There’s a Latin phrase that I randomly happen to love. Dum Spiro Spero. It happens to be South Carolina’s state motto and its English translation?
While I Breathe, I Hope.
I mean…just…wow, friends. If any phrase was going to be my life motto, it’s this one. And honestly, right now, it feels a bit like a battle cry.
Historically, hope and I have struggled a bit. I’ve wanted to feel it, to experience it, but usually when I did – I was met with disappointment. And for a long time I think I convinced myself that it was better to suppress hope, to stuff it down so that I wouldn’t have to face disappointment. But to deny myself of hope feels more detrimental than the disappointment. We see it plainly in Scripture, even. Proverbs 13:12 says, “Hope deferred makes the heart sick.”
To fall victim to cynicism and bitterness instead of resting in the hope that we have in Christ Jesus? That’s ultimately done me far more harm than good.
All those times when I chose self-preservation over opportunities to trust Jesus wholly and completely didn’t actually spare me the disappointment of anything. Rather, it hindered me from being able to experience the kind of freedom that only comes with surrender. Surrender to the One who knows my heart better than anyone and who knows the way the story ends. I don’t think it does anyone any good to not feel excitement about things in life and therefore slip further into cynicism.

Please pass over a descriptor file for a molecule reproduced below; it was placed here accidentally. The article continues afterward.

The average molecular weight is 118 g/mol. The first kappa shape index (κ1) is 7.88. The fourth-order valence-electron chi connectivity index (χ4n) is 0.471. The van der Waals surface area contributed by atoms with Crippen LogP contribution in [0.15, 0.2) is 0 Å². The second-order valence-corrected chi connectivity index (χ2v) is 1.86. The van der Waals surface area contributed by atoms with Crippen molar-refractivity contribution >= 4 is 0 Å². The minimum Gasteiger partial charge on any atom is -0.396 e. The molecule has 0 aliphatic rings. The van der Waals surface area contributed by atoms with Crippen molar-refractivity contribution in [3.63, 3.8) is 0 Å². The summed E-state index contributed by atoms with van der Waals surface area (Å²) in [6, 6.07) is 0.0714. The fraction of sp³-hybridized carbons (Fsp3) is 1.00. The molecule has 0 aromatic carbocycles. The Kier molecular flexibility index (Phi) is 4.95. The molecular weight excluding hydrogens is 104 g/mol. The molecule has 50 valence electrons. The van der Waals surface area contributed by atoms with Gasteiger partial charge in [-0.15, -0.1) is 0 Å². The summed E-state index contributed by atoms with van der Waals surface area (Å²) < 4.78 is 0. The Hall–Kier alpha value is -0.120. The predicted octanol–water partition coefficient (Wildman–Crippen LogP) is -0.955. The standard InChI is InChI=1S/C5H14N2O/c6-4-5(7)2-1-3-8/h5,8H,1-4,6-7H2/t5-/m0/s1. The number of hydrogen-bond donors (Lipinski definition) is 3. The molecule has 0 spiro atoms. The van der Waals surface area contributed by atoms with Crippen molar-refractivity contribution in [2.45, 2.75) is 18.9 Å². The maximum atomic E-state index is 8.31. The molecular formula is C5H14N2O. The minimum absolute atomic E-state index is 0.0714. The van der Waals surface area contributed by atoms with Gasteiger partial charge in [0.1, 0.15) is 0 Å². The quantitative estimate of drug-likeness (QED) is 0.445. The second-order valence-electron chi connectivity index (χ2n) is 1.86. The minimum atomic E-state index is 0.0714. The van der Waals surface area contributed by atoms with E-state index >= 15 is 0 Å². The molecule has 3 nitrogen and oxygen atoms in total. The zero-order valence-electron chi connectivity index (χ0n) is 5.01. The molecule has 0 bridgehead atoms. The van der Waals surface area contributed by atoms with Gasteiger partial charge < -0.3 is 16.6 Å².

Is it painful to feel hopeful sometimes? To look forward to something and not have it pan out? Absolutely. But in the process of trying to avoid that kind of hurt, all I do is create a new kind of pain for myself. The pain of cutting myself off from a really good thing prematurely because I didn’t want to run the risk of it turning out badly. Disappointment is a part of life and a by-product of the reality that we live in a broken and fallen world. Vulnerability is scary – terrifying, even – but it is absolutely a necessary part of connecting with people. Things don’t turn out the way we hope they will and people let us down sometimes. But when our true hope is in Jesus and not things of this world, we can experience disappointments and not be crushed by them.
There is, of course, a fine line between putting your hope in something and hoping for something. Sure, I can hope for COVID-19 to run its course quickly and no longer be a daily topic of conversation but my hope is definitely not in that actually happening. Because in all likelihood, that’s not going to happen in the foreseeable future. But my hope can be in Jesus and the truth of His promises because I know those to be the one certain thing in this world.